[Tutor] [Slightly OT] Inheritance, Polymorphism and Encapsulation

Alan Gauld alan.gauld at btinternet.com
Wed Sep 19 09:52:27 CEST 2007

"Michael Langford" <mlangford.cs03 at gtalumni.org> wrote 

> OOP without classes is quite common still. This is how a 
> good portion of the Linux kernel is written 

True, but as I understand it the Linux approach is to use C 
structs to mimic some class type behaviour. Essentially 
binding data and functions inside a struct. Is that not the case?

What I was referring to was the lack of any kind of class 
structure at all, a purely prototype driven OOP style. 
(Somewhat like JavaScript OOP except that it's very easy 
to fake classes in JavaScript)

My first OOP project was in pure C and used a combination 
of structs and a function protocol to identify objects, it was 
mostly modelled on ADA and had no inheritance mechanism.
The concept got refined into an intenal OOP dialect of C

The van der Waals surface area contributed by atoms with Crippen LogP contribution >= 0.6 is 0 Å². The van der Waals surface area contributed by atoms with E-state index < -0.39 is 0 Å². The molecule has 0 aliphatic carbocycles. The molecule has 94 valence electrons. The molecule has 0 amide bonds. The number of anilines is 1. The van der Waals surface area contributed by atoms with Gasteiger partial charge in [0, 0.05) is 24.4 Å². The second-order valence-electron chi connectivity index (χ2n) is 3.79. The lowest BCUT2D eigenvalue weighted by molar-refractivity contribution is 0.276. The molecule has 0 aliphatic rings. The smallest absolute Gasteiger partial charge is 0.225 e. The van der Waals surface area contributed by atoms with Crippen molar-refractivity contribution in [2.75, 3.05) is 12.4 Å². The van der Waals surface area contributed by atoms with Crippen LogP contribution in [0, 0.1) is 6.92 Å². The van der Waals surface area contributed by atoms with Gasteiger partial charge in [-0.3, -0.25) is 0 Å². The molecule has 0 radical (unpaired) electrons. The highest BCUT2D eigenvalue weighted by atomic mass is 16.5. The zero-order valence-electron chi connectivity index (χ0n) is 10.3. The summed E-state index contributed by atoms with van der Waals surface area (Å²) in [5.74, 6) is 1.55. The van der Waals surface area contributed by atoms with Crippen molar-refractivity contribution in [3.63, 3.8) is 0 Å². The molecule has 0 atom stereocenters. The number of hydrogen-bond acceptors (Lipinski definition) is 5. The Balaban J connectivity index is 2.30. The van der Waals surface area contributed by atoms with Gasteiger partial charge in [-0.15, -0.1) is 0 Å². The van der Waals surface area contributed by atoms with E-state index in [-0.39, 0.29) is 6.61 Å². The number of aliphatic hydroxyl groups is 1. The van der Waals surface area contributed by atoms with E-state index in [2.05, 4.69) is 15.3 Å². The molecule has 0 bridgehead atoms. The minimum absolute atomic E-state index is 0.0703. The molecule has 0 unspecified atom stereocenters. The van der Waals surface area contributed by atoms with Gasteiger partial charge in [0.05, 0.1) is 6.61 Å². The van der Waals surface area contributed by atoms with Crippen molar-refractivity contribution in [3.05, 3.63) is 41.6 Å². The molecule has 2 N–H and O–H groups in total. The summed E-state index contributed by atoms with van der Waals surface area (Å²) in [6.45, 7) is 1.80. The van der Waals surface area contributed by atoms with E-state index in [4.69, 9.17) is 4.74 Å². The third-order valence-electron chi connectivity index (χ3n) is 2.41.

called Cellular C (if I recall correctly) which did have a class 
type concept (the cell, of course!) before we eventually 
adopted C++.

> very maintainable way to write C, some studies show 
> that it is more maintainable than equivalent projects 
> in C++, 

I agree, C++ - especially in its post v2.0 forms - has 
become a minefield of temporary objects and unexpected 
constructor calls.

> lots  to do with C++ containing not just the kitchen
> sink but the bathroom sink and a bidet too).


All true and the reason I've mostly given up 
programming in C++! Indeed one of my biggest fears 
for Python is that I see worrying signs that people are 
trying to cram in every programming fad going and there 
is a danger that it too acquires the kind of baggage 
that C++ has gathered over the years.

Alan Gauld
Author of the Learn to Program web site

More information about the Tutor mailing list